Fortnightly Review: Morphine in cancer pain: modes of administrationBMJ 1996; 312 doi: https://doi.org/10.1136/bmj.312.7034.823 (Published 30 March 1996) Cite this as: BMJ 1996;312:823
- Expert Working Group of the European Association for Palliative Care
- Department of Palliative Medicine, Bristol Oncology Centre, Bristol BS2 8ED G W Hanks, Macmillan professor of palliative medicine. Istituto Nazionale dei Tumori, Milano, Italy F de Conno, director of pain therapy and palliative care division C Ripamonti, vice director of pain therapy nd palliative care division V Ventafridda, scientific director, Floriani Foundation. Kings College School of Medicine and Dentistry, University of London M Hanna, director, pain relief research unit. Oxford Pain Relief Unit, University of Oxford, Oxford HJ McQuay, clinical reader in pain relief. Societa per L'Assistenza al Malato Oncologico Terminale, Palermo, Italy S Mercadante, chief of pain relief and palliative care. Centre Oscar Lambret, Lille, France J Meynadier, chief of department of anaesthesiology, intensive care, and pain relief. Institut Gustave-Roussy, Villejuif, France P Poulain, assistant professor, pain clinic. Hospital de la Santa Creu, Barcelona, Spain J Roca i Casas, director of hospital and palliative care unit.
- Correspondence to: Professor Hanks. Huddinge University Hospital, Huddinge, Sweden J Sawe, associate professor of clinical pharmacology. Sir Michael Sobell House, University of Oxford, Oxford R G Twycross, Macmillan clinical reader in palliative medicine. Helsinki University Central Hospital, Helsinki, Finland A Vainio, consultant, department of anaesthesia. Universitatsklinik fur Anaesthesiolgie, Cologne, Germany D Zech, consultant in anaesthesia and pain management *Dr Zech died on 5 August 1995.
Most cancer pain responds to pharmacological measures, and successful treatment is based on simple principles that have been promoted by the World Health Organisation1 and extensively validated.2 3 Oral administration of analgesic drugs is preferred, and analgesics are given regularly to prevent recurrence of pain, often for months or even years. A step by step approach to the choice of drug is recommended, based on the “analgesic ladder” (fig 1). The first step is a non-opioid analgesic such as aspirin, paracetamol, or a non-steroidal anti-inflammatory drug. At the second step a weak opioid such as codeine is added, and when this proves inadequate a strong opioid is substituted for the weak opioid.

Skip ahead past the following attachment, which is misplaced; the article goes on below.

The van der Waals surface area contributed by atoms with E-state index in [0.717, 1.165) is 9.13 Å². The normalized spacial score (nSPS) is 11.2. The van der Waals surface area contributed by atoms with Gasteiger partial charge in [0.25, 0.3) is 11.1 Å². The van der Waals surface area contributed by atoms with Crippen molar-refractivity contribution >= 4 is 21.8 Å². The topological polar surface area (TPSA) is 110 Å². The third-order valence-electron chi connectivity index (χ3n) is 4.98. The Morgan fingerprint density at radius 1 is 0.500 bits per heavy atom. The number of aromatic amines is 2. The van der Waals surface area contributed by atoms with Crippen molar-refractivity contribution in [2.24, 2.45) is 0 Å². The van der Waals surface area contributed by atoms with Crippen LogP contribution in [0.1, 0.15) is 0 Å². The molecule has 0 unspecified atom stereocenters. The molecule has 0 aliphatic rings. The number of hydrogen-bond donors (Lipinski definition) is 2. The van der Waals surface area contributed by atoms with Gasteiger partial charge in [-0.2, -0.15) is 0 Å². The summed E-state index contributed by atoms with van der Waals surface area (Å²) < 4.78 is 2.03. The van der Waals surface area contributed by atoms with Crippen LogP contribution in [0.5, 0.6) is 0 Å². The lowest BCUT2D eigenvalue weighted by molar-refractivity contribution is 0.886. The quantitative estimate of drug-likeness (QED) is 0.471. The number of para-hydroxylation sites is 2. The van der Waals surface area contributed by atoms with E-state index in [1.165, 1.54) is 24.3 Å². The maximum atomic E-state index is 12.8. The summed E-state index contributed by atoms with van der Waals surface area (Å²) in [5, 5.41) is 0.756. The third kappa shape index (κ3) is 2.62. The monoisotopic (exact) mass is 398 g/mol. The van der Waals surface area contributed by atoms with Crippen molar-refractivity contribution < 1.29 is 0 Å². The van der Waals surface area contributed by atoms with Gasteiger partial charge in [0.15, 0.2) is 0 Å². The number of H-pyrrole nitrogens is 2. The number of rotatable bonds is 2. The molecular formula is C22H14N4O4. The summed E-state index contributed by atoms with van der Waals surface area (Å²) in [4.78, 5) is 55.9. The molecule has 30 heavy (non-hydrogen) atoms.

Morphine is the preferred strong opioid analgesic. The dose is titrated up to achieve adequate relief of pain. There is no upper limit. Dose requirements may vary 1000-fold, but few patients need daily doses above 200-300 mg.4 Adjuvant analgesics such as antidepressant or anticonvulsant drugs, used alone or in conjunction with a conventional analgesic, have an important role in some patients.5
Unfounded fears associated with morphine
Morphine has long been feared by both the general public and doctors.6 Underlying the fear is a mistaken belief that the problems associated with abuse of opioids are inextricably linked with their therapeutic use. Concerns about addiction, excessive sedation, and respiratory depression have resulted in widespread avoidance or underdosing. Yet extensive, carefully documented clinical experience has shown that these fears are unfounded.7 Regular doses of morphine may be indicated and safely instituted early in the course of a patient's illness and continued for many months. Alternatively, some patients may be treated with morphine for short periods and, when their pain ameliorates, can reduce the dose and discontinue it without difficulty.
Daytime drowsiness, dizziness, or mental …
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